A new study from the Proceedings of the National Academy of Sciences reveals that a adolescents will eat healthy foods if they believe they are ”sticking it to the man.” When given accurate information, for example, about how the food industry engineers junk food to make it addicting and engages in deceptive marketing practices aimed at young children, teens will mobilize their age appropriate rebellious attitudes toward unfair authority and begin to eat healthy natural foods. This practice then contributes their own self-concept as being an autonomous individual worthy of the admiration of one’s peers (e.g. a food rebel). This type of approach to adolescent eating habits is superior to the traditional strategy of giving objective information about unhealthy food habits since the latter approach is just another example of an adult authority (the information-giver) lording it over teens (the information-receiver) with their superior knowledge. I’m excited to see this type of novel approach to health education being advocated since it’s in line with research studies on the adolescent brain which suggest among other things, a neurologically-based propensity for peer approval, self-autonomy, and risk-taking (in this case, rattling the cage of Food Inc).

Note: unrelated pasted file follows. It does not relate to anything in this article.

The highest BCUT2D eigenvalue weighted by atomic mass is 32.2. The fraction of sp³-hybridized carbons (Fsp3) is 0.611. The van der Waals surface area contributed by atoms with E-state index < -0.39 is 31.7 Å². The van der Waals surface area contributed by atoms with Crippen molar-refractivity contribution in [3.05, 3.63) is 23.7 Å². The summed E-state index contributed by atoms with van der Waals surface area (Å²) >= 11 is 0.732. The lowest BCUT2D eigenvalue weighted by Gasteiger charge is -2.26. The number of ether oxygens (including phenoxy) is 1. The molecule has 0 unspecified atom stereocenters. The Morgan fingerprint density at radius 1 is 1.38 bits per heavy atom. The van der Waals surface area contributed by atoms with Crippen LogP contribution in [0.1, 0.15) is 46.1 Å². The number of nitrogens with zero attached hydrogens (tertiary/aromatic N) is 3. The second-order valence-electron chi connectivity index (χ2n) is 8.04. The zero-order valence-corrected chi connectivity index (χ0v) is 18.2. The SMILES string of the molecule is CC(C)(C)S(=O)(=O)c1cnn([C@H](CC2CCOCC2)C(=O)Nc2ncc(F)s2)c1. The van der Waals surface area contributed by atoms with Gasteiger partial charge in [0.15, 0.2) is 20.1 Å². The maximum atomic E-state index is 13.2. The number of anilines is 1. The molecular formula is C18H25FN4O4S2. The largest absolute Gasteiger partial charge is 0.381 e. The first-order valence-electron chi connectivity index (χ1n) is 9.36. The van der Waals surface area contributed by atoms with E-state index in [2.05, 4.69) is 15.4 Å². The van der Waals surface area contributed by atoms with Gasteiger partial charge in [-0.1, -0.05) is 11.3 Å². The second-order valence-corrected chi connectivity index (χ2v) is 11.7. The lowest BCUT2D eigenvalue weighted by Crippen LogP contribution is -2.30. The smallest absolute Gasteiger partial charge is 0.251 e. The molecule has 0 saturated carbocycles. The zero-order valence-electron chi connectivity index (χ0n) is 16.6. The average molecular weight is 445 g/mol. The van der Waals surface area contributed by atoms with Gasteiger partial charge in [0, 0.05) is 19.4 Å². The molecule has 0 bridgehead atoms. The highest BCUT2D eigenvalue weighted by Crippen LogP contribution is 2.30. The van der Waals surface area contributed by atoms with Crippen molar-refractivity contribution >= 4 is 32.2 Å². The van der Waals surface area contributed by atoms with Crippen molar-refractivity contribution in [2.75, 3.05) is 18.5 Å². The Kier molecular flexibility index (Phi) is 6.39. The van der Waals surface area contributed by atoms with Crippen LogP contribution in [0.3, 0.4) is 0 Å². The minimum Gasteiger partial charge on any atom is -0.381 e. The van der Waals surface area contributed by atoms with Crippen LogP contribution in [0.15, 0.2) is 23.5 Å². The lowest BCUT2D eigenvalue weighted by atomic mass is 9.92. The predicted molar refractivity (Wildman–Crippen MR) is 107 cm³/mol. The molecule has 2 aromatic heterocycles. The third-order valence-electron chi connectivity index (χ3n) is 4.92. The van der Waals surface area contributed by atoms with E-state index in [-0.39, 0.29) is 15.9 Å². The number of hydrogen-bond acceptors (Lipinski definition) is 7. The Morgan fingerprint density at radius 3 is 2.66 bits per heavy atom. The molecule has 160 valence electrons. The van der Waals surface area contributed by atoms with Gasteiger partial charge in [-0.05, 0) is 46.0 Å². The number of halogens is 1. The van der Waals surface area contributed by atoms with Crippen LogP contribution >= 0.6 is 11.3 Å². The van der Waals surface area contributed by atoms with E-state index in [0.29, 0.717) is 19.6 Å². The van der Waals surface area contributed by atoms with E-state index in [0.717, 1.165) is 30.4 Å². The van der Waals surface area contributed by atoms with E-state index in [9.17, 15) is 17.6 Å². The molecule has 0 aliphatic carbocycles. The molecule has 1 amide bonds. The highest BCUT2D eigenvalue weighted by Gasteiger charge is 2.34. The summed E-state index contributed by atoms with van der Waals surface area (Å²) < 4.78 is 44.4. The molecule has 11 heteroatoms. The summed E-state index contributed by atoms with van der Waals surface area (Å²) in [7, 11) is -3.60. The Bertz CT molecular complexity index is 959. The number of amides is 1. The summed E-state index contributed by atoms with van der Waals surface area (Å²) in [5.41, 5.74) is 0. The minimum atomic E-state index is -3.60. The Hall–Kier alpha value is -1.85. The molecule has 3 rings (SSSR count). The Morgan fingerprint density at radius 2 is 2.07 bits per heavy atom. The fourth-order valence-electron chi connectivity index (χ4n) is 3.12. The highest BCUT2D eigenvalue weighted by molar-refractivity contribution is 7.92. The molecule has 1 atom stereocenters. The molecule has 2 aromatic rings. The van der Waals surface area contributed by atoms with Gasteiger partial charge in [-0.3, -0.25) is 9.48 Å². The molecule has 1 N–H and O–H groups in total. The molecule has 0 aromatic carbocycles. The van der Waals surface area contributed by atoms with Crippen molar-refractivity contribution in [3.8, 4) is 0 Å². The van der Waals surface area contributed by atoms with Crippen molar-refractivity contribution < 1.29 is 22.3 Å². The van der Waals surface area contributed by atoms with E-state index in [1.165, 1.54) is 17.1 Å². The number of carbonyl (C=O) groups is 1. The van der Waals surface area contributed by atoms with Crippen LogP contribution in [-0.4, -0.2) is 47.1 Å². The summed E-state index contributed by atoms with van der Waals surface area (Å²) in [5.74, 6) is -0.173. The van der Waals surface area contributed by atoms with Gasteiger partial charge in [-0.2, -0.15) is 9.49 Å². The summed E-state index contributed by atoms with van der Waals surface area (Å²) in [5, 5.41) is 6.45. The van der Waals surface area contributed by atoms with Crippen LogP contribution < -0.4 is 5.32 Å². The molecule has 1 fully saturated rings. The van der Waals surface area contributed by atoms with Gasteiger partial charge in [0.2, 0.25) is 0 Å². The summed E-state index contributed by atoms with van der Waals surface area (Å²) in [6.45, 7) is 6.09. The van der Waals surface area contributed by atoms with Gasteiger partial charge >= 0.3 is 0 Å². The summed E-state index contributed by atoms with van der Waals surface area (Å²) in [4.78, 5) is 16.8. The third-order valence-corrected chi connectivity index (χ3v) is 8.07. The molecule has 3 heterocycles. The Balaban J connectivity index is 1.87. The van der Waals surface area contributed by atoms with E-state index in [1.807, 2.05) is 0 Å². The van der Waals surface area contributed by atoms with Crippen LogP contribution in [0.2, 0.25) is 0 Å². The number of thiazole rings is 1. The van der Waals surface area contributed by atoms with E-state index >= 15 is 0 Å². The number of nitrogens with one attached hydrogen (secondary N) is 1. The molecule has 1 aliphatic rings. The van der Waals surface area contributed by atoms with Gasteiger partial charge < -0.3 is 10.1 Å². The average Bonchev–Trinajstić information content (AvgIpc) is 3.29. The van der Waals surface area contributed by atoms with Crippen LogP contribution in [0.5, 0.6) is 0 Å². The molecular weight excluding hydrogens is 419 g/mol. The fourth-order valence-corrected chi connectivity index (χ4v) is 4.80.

For more information about the educational implications of adolescent brain research, see my book The Power of the Adolescent Brain: Strategies for Teaching Middle and High School Students (ASCD), available from Amazon.
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